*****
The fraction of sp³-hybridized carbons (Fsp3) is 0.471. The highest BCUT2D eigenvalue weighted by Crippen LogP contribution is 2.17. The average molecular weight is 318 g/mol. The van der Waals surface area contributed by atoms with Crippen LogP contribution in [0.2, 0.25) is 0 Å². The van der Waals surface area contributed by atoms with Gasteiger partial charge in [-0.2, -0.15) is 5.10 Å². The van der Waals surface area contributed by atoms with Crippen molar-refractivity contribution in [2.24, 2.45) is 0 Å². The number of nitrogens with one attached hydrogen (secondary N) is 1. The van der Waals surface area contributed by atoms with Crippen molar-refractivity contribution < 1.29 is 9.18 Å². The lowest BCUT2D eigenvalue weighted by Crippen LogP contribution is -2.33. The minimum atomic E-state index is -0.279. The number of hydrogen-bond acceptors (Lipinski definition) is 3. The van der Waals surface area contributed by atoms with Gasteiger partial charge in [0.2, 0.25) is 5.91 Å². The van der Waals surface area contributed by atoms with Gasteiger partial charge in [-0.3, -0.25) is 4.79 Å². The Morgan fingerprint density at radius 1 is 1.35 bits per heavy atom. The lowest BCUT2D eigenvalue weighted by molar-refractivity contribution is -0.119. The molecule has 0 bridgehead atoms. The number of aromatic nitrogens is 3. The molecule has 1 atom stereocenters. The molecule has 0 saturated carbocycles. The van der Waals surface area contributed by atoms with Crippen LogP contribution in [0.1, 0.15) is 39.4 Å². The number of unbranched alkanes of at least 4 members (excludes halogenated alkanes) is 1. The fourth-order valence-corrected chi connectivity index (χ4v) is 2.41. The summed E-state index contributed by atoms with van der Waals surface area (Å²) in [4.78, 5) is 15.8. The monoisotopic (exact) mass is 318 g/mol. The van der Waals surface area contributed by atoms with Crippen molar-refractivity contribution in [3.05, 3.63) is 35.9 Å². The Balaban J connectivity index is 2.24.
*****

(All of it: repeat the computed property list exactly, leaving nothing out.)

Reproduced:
The fraction of sp³-hybridized carbons (Fsp3) is 0.471. The highest BCUT2D eigenvalue weighted by Crippen LogP contribution is 2.17. The average molecular weight is 318 g/mol. The van der Waals surface area contributed by atoms with Crippen LogP contribution in [0.2, 0.25) is 0 Å². The van der Waals surface area contributed by atoms with Gasteiger partial charge in [-0.2, -0.15) is 5.10 Å². The van der Waals surface area contributed by atoms with Crippen molar-refractivity contribution in [2.24, 2.45) is 0 Å². The number of nitrogens with one attached hydrogen (secondary N) is 1. The van der Waals surface area contributed by atoms with Crippen molar-refractivity contribution < 1.29 is 9.18 Å². The lowest BCUT2D eigenvalue weighted by Crippen LogP contribution is -2.33. The minimum atomic E-state index is -0.279. The number of hydrogen-bond acceptors (Lipinski definition) is 3. The van der Waals surface area contributed by atoms with Gasteiger partial charge in [0.2, 0.25) is 5.91 Å². The van der Waals surface area contributed by atoms with Gasteiger partial charge in [-0.3, -0.25) is 4.79 Å². The Morgan fingerprint density at radius 1 is 1.35 bits per heavy atom. The lowest BCUT2D eigenvalue weighted by molar-refractivity contribution is -0.119. The molecule has 0 bridgehead atoms. The number of aromatic nitrogens is 3. The molecule has 1 atom stereocenters. The molecule has 0 saturated carbocycles. The van der Waals surface area contributed by atoms with Crippen LogP contribution in [0.1, 0.15) is 39.4 Å². The number of unbranched alkanes of at least 4 members (excludes halogenated alkanes) is 1. The fourth-order valence-corrected chi connectivity index (χ4v) is 2.41. The summed E-state index contributed by atoms with van der Waals surface area (Å²) in [4.78, 5) is 15.8. The monoisotopic (exact) mass is 318 g/mol. The van der Waals surface area contributed by atoms with Crippen molar-refractivity contribution in [3.05, 3.63) is 35.9 Å². The Balaban J connectivity index is 2.24.